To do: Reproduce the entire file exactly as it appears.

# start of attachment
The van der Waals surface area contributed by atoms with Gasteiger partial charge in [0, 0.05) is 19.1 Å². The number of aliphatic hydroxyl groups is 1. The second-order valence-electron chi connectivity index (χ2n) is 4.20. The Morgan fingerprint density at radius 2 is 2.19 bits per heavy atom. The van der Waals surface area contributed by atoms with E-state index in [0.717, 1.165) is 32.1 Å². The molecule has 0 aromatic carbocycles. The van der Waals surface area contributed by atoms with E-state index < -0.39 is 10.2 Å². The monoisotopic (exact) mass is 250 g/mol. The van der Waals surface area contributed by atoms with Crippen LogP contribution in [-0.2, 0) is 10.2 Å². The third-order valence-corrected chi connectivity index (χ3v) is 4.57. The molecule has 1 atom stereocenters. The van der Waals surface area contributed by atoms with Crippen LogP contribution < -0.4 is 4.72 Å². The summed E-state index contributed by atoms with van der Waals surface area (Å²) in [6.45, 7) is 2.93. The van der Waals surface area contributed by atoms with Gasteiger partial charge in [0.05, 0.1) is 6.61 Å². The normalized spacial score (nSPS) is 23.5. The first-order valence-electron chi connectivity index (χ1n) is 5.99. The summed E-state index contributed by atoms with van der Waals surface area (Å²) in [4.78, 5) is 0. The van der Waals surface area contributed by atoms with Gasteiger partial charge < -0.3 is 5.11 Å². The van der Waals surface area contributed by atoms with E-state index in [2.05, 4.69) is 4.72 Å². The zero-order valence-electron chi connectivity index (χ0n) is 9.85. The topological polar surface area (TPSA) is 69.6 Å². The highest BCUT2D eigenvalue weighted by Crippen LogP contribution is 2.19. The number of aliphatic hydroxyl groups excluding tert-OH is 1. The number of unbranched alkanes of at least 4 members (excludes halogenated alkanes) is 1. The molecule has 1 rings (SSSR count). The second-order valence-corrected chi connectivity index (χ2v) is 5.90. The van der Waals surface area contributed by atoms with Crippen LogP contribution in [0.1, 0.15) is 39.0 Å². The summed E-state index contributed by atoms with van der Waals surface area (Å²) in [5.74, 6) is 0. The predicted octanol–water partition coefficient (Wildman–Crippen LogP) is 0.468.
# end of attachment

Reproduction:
The van der Waals surface area contributed by atoms with Gasteiger partial charge in [0, 0.05) is 19.1 Å². The number of aliphatic hydroxyl groups is 1. The second-order valence-electron chi connectivity index (χ2n) is 4.20. The Morgan fingerprint density at radius 2 is 2.19 bits per heavy atom. The van der Waals surface area contributed by atoms with E-state index in [0.717, 1.165) is 32.1 Å². The molecule has 0 aromatic carbocycles. The van der Waals surface area contributed by atoms with E-state index < -0.39 is 10.2 Å². The monoisotopic (exact) mass is 250 g/mol. The van der Waals surface area contributed by atoms with Crippen LogP contribution in [-0.2, 0) is 10.2 Å². The third-order valence-corrected chi connectivity index (χ3v) is 4.57. The molecule has 1 atom stereocenters. The van der Waals surface area contributed by atoms with Crippen LogP contribution < -0.4 is 4.72 Å². The summed E-state index contributed by atoms with van der Waals surface area (Å²) in [6.45, 7) is 2.93. The van der Waals surface area contributed by atoms with Gasteiger partial charge in [0.05, 0.1) is 6.61 Å². The normalized spacial score (nSPS) is 23.5. The first-order valence-electron chi connectivity index (χ1n) is 5.99. The summed E-state index contributed by atoms with van der Waals surface area (Å²) in [4.78, 5) is 0. The van der Waals surface area contributed by atoms with Gasteiger partial charge < -0.3 is 5.11 Å². The van der Waals surface area contributed by atoms with E-state index in [2.05, 4.69) is 4.72 Å². The zero-order valence-electron chi connectivity index (χ0n) is 9.85. The topological polar surface area (TPSA) is 69.6 Å². The highest BCUT2D eigenvalue weighted by Crippen LogP contribution is 2.19. The number of aliphatic hydroxyl groups excluding tert-OH is 1. The number of unbranched alkanes of at least 4 members (excludes halogenated alkanes) is 1. The molecule has 1 rings (SSSR count). The second-order valence-corrected chi connectivity index (χ2v) is 5.90. The van der Waals surface area contributed by atoms with Crippen LogP contribution in [0.1, 0.15) is 39.0 Å². The summed E-state index contributed by atoms with van der Waals surface area (Å²) in [5.74, 6) is 0. The predicted octanol–water partition coefficient (Wildman–Crippen LogP) is 0.468.